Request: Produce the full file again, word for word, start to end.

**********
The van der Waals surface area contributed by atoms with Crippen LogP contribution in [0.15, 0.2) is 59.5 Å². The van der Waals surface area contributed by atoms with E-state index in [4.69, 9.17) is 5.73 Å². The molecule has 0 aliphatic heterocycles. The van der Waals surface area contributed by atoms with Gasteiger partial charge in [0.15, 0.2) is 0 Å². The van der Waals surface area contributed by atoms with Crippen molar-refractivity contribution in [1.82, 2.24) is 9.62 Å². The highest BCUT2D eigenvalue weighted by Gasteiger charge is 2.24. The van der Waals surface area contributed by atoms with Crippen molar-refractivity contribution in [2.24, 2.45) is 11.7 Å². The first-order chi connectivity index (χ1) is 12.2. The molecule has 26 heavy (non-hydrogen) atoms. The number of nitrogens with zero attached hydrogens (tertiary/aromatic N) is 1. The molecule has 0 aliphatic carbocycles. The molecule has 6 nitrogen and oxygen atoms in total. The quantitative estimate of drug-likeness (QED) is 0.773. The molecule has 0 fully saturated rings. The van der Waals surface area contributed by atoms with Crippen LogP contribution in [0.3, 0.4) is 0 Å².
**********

The van der Waals surface area contributed by atoms with Crippen LogP contribution in [0.15, 0.2) is 59.5 Å². The van der Waals surface area contributed by atoms with E-state index in [4.69, 9.17) is 5.73 Å². The molecule has 0 aliphatic heterocycles. The van der Waals surface area contributed by atoms with Gasteiger partial charge in [0.15, 0.2) is 0 Å². The van der Waals surface area contributed by atoms with Crippen molar-refractivity contribution in [1.82, 2.24) is 9.62 Å². The highest BCUT2D eigenvalue weighted by Gasteiger charge is 2.24. The van der Waals surface area contributed by atoms with Crippen molar-refractivity contribution in [2.24, 2.45) is 11.7 Å². The first-order chi connectivity index (χ1) is 12.2. The molecule has 26 heavy (non-hydrogen) atoms. The number of nitrogens with zero attached hydrogens (tertiary/aromatic N) is 1. The molecule has 0 aliphatic carbocycles. The molecule has 6 nitrogen and oxygen atoms in total. The quantitative estimate of drug-likeness (QED) is 0.773. The molecule has 0 fully saturated rings. The van der Waals surface area contributed by atoms with Crippen LogP contribution in [0.3, 0.4) is 0 Å².